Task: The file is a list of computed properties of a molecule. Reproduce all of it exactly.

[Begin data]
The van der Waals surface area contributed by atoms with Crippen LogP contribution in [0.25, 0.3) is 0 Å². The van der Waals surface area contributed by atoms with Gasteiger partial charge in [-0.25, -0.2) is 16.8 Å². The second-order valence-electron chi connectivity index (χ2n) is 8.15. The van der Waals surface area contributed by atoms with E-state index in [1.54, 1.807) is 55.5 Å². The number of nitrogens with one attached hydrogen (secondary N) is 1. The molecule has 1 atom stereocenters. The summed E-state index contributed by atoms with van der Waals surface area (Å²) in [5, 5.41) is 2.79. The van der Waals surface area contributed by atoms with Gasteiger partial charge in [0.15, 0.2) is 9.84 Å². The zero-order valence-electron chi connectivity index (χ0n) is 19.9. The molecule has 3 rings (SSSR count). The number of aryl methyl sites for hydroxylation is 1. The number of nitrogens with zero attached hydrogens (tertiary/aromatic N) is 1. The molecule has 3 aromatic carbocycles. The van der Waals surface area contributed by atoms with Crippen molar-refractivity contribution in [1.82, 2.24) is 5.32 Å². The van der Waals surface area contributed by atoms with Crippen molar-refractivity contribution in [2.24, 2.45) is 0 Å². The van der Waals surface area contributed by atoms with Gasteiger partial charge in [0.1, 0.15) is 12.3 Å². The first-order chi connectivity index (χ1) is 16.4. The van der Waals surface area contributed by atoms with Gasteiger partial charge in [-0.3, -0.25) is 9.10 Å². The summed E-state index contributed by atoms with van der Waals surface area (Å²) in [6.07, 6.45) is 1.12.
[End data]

The van der Waals surface area contributed by atoms with Crippen LogP contribution in [0.25, 0.3) is 0 Å². The van der Waals surface area contributed by atoms with Gasteiger partial charge in [-0.25, -0.2) is 16.8 Å². The second-order valence-electron chi connectivity index (χ2n) is 8.15. The van der Waals surface area contributed by atoms with E-state index in [1.54, 1.807) is 55.5 Å². The number of nitrogens with one attached hydrogen (secondary N) is 1. The molecule has 1 atom stereocenters. The summed E-state index contributed by atoms with van der Waals surface area (Å²) in [5, 5.41) is 2.79. The van der Waals surface area contributed by atoms with Gasteiger partial charge in [0.15, 0.2) is 9.84 Å². The zero-order valence-electron chi connectivity index (χ0n) is 19.9. The molecule has 3 rings (SSSR count). The number of aryl methyl sites for hydroxylation is 1. The number of nitrogens with zero attached hydrogens (tertiary/aromatic N) is 1. The molecule has 3 aromatic carbocycles. The van der Waals surface area contributed by atoms with Crippen molar-refractivity contribution in [1.82, 2.24) is 5.32 Å². The van der Waals surface area contributed by atoms with Crippen molar-refractivity contribution in [2.24, 2.45) is 0 Å². The van der Waals surface area contributed by atoms with Gasteiger partial charge in [0.1, 0.15) is 12.3 Å². The first-order chi connectivity index (χ1) is 16.4. The van der Waals surface area contributed by atoms with Gasteiger partial charge in [-0.3, -0.25) is 9.10 Å². The summed E-state index contributed by atoms with van der Waals surface area (Å²) in [6.07, 6.45) is 1.12.